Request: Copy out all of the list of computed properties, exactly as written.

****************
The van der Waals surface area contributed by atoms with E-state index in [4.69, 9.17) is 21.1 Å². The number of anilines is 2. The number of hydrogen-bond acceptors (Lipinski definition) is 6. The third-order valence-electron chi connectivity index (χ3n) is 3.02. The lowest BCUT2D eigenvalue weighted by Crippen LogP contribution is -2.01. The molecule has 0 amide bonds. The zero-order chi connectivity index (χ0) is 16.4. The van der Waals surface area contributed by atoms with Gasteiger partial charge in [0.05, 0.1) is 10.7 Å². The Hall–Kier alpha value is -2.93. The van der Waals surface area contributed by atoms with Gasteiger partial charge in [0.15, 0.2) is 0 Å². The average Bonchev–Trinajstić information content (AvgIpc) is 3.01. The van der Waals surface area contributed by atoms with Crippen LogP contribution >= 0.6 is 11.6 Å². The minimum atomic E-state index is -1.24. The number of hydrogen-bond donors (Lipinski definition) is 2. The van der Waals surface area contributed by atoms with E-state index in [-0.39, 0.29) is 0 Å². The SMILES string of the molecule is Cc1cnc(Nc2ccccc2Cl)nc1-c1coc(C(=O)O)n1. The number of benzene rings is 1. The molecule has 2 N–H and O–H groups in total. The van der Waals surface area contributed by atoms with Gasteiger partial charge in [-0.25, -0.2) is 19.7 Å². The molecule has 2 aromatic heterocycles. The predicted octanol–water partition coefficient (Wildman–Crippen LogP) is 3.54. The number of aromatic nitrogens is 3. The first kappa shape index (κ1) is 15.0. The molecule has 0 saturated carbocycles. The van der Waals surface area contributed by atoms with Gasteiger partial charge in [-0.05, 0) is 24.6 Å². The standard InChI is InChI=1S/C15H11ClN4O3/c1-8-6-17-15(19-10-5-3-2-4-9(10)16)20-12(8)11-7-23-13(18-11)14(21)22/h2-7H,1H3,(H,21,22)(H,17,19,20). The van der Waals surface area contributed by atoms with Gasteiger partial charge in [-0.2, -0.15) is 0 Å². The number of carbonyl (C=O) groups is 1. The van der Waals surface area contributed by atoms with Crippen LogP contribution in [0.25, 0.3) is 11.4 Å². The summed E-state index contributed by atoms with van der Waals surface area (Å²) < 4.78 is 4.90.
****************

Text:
The van der Waals surface area contributed by atoms with E-state index in [4.69, 9.17) is 21.1 Å². The number of anilines is 2. The number of hydrogen-bond acceptors (Lipinski definition) is 6. The third-order valence-electron chi connectivity index (χ3n) is 3.02. The lowest BCUT2D eigenvalue weighted by Crippen LogP contribution is -2.01. The molecule has 0 amide bonds. The zero-order chi connectivity index (χ0) is 16.4. The van der Waals surface area contributed by atoms with Gasteiger partial charge in [0.05, 0.1) is 10.7 Å². The Hall–Kier alpha value is -2.93. The van der Waals surface area contributed by atoms with Gasteiger partial charge in [0.15, 0.2) is 0 Å². The average Bonchev–Trinajstić information content (AvgIpc) is 3.01. The van der Waals surface area contributed by atoms with Crippen LogP contribution >= 0.6 is 11.6 Å². The minimum atomic E-state index is -1.24. The number of hydrogen-bond donors (Lipinski definition) is 2. The van der Waals surface area contributed by atoms with E-state index in [-0.39, 0.29) is 0 Å². The SMILES string of the molecule is Cc1cnc(Nc2ccccc2Cl)nc1-c1coc(C(=O)O)n1. The number of benzene rings is 1. The molecule has 2 N–H and O–H groups in total. The van der Waals surface area contributed by atoms with Gasteiger partial charge in [-0.25, -0.2) is 19.7 Å². The molecule has 2 aromatic heterocycles. The predicted octanol–water partition coefficient (Wildman–Crippen LogP) is 3.54. The number of aromatic nitrogens is 3. The first kappa shape index (κ1) is 15.0. The molecule has 0 saturated carbocycles. The van der Waals surface area contributed by atoms with Gasteiger partial charge in [-0.05, 0) is 24.6 Å². The standard InChI is InChI=1S/C15H11ClN4O3/c1-8-6-17-15(19-10-5-3-2-4-9(10)16)20-12(8)11-7-23-13(18-11)14(21)22/h2-7H,1H3,(H,21,22)(H,17,19,20). The van der Waals surface area contributed by atoms with Gasteiger partial charge in [-0.2, -0.15) is 0 Å². The number of carbonyl (C=O) groups is 1. The van der Waals surface area contributed by atoms with Crippen LogP contribution in [0.25, 0.3) is 11.4 Å². The summed E-state index contributed by atoms with van der Waals surface area (Å²) < 4.78 is 4.90.